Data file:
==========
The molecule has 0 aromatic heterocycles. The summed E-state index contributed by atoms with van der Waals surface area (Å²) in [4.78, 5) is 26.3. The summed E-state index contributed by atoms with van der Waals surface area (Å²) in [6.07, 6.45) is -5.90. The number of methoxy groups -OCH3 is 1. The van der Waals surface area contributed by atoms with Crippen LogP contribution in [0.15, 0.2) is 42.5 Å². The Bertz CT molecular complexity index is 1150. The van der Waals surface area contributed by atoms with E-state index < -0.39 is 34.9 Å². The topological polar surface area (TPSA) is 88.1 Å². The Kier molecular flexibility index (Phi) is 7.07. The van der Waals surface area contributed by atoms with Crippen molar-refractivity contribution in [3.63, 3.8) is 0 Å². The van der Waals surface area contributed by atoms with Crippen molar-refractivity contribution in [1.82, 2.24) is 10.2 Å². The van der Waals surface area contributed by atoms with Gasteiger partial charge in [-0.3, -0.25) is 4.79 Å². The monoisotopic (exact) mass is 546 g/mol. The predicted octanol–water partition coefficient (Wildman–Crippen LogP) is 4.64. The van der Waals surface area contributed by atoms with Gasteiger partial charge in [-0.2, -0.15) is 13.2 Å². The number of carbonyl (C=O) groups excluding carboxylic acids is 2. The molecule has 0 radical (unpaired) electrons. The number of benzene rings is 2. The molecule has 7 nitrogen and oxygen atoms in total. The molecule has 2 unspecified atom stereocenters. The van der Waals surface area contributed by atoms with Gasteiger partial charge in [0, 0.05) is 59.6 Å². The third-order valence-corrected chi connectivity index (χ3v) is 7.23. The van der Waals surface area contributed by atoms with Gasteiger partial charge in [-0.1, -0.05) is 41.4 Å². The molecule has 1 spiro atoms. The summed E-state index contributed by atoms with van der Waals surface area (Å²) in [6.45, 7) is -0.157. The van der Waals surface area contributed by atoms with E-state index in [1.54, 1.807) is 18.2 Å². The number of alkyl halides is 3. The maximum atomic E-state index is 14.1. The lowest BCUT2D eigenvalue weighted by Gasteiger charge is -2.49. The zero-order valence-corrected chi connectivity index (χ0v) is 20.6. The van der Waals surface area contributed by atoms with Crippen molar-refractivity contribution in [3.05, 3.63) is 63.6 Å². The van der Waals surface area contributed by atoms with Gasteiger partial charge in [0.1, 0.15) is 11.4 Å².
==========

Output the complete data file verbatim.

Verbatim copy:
The molecule has 0 aromatic heterocycles. The summed E-state index contributed by atoms with van der Waals surface area (Å²) in [4.78, 5) is 26.3. The summed E-state index contributed by atoms with van der Waals surface area (Å²) in [6.07, 6.45) is -5.90. The number of methoxy groups -OCH3 is 1. The van der Waals surface area contributed by atoms with Crippen LogP contribution in [0.15, 0.2) is 42.5 Å². The Bertz CT molecular complexity index is 1150. The van der Waals surface area contributed by atoms with E-state index < -0.39 is 34.9 Å². The topological polar surface area (TPSA) is 88.1 Å². The Kier molecular flexibility index (Phi) is 7.07. The van der Waals surface area contributed by atoms with Crippen molar-refractivity contribution in [3.63, 3.8) is 0 Å². The van der Waals surface area contributed by atoms with Crippen molar-refractivity contribution in [1.82, 2.24) is 10.2 Å². The van der Waals surface area contributed by atoms with Gasteiger partial charge in [-0.3, -0.25) is 4.79 Å². The monoisotopic (exact) mass is 546 g/mol. The predicted octanol–water partition coefficient (Wildman–Crippen LogP) is 4.64. The van der Waals surface area contributed by atoms with Gasteiger partial charge in [-0.2, -0.15) is 13.2 Å². The number of carbonyl (C=O) groups excluding carboxylic acids is 2. The molecule has 0 radical (unpaired) electrons. The number of benzene rings is 2. The molecule has 7 nitrogen and oxygen atoms in total. The molecule has 2 unspecified atom stereocenters. The van der Waals surface area contributed by atoms with Gasteiger partial charge in [0, 0.05) is 59.6 Å². The third-order valence-corrected chi connectivity index (χ3v) is 7.23. The van der Waals surface area contributed by atoms with Gasteiger partial charge in [-0.1, -0.05) is 41.4 Å². The molecule has 1 spiro atoms. The summed E-state index contributed by atoms with van der Waals surface area (Å²) in [6.45, 7) is -0.157. The van der Waals surface area contributed by atoms with E-state index in [1.54, 1.807) is 18.2 Å². The number of alkyl halides is 3. The maximum atomic E-state index is 14.1. The lowest BCUT2D eigenvalue weighted by Gasteiger charge is -2.49. The zero-order valence-corrected chi connectivity index (χ0v) is 20.6. The van der Waals surface area contributed by atoms with Crippen molar-refractivity contribution in [3.05, 3.63) is 63.6 Å². The van der Waals surface area contributed by atoms with Gasteiger partial charge in [0.1, 0.15) is 11.4 Å².